From ANIMAL PEOPLE,  November/December 2011:

“I come to bury Caesar,  not to praise him.  The evil that men do
lives after them.  The good is oft interred with their bones.”
–William Shakespeare

Sue Farinato,  61,
died on October 25,  2011 at her home in
Damascus,  Maryland.  Born Sue Lunson in Portsmouth,  Virginia,  she
became involved in bird rescue in childhood and continued to do
wildlife rehabilitation throughout her life,  founding an
organization called Wildlife Aid Brigade in 2007 to help train
wildlife rescuers.  She met her husband Richard Farinato in 1972,
when both were employed by the Franklin Park Zoo in Boston.  While
Richard Farinato developed his career as a wildlife specialist with
the Humane Society of the U.S.,  Sue Farinato in 1987 founded the
South Carolina animal advocacy group Peaceable Kingdom,  challenging
hunters,  trappers,  the fur industry,  roadside zoos,  and traveling
animal shows,  most prominently the notorious Tim Rivers Diving Mule
Act.  Joining her husband at HSUS in 2003, she “served in a number of
capacities including as outreach coordinator for the Wildlife Land
Trust,  issues information specialist for Animal Research Issues,
animal services coordinator at the Black Beauty Ranch,  membership
manager for the Humane Society Veterinary Medical Association,  and
for the past three years as program assistant for Pet Care Issues in
Companion Animals,”  recalled HSUS president Wayne Pacelle.  Among
the last animals Sue Farinato handled was an injured pigeon whom
Pacelle and his fiancee Lisa found on a Washington D.C. street.

Gautam Barat died of brain cancer on October 30,  2011 in New
Delhi,  India.  “Gautam was a little boy when I met him,”  recalled
Geeta Seshamani,  who with Barat and his sister Sreelata cofounded
the Friendicoes Society for the Eradication of Cruelty to Animals in
April 1979.  The three–and People for Animals founder Maneka
Gandhi– became acquainted as volunteers for the Animals Friend
shelter founded by Crystal Rogers,  who later founded the animal
charities Help In Suffering in Jaipur and Compassion Unlimited Plus
Action in Bangalore.  Encouraged by Rogers’ example, the Barats and
Seshamani opened the first of two Friendicoes shelters in 1980.
Gautam Barat spent the rest of his life as the shelter manager.

Susan Hagood,  54,   died of cancer on November 8,  2011.  A
Defenders of Wildlife issues specialist in the mid-1980s,  Hagood
became acquainted with then-Defenders of Wildlife executive vice
president John Grandy,  who in 1985 became senior vice president for
wildlife and habitat protection at the Humane Society of the U.S.  In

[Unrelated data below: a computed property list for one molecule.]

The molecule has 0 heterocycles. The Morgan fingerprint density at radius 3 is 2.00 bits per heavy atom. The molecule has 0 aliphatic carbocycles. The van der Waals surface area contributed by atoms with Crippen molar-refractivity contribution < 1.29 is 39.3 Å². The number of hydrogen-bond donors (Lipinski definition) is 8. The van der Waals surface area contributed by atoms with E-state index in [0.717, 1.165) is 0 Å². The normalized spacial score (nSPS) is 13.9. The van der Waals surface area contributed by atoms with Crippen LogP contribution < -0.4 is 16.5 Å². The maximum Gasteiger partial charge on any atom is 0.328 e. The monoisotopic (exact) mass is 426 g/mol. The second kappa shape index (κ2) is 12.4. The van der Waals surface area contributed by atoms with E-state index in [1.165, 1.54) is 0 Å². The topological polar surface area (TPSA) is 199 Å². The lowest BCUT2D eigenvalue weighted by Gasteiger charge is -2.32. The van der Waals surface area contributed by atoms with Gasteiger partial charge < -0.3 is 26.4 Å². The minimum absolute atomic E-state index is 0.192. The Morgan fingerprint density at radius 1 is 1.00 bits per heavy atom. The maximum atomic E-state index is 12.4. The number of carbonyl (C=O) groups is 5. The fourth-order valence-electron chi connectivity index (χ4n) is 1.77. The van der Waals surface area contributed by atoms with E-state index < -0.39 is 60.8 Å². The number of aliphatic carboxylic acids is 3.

July 1991 Hagood followed Grandy to HSUS.  “In Susan’s early years
here,  she worked on predator control  and wild horses,  and helped
to build a documentary photo library,”  recalled HSUS president Wayne
Pacelle.  “She also did extensive research into the funding of state
wildlife agencies.  I carried her report around the country,  arguing
that the deck was stacked against wildlife because of the composition
of the agencies.  In subsequent years,”  Pacelle said,  “Susan
pursued her passionate interest in the mitigation of human-wildlife
conflict, especially in the areas of development and transportation.”
Hagood earned a Ph.D. in 2009 with a dissertation on “Genetic
Differentiation of Selected Eastern Box Turtle (Terepene carolina)
Populations in Fragmented Habitats, and a Comparison of Road-Based
Mortality Rates to Population Size.”

Alan Richard Mootnick,  60, died on November 4,  2011 from
complications after heart surgery.  A dental technician turned
welder,  painter,  and remodeler,  Mootnick adopted a gibbon in 1976
when a previous keeper gave her up.  He formed the nonprofit Gibbon
Conservation Center in Santa Clarita,  California,  to house her,
and acquired a mate for her from a zoo in Rhode Island in 1978.  Then
the owner of several classic Jaguar automobiles,  Mootnick sold them
to build the present Gibbon Conservation Center in 1980.  The center
houses 44 gibbons.  “Completely self-taught in primatology,  Mootnick
was one of a team responsible for identifying and naming the highly
endangered Hoolock Gibbon.  He published more than 30 articles in
peer-reviewed journals and was the studbook keeper for five species
and husbandry advisor for the [American Zoo Association] Gibbon
Species Survival Plan,”  recalled Julie D. Taylor in a death notice.

Elsie P. (Johnson) Mitchell died on October 17,  2011.   “One
of the pioneers of American Buddhism,”  recalled a family death
notice,  “Mrs. Mitchell co-founded the Cambridge Buddhist Association
in 1957.  Her recordings of Buddhist chants are housed at the
Smithsonian.  She wrote extensively about her experiences following
the Buddhist path as well as a family history about 19th century
Boston.”  Her best known book,  however,  may be The Lion Dog of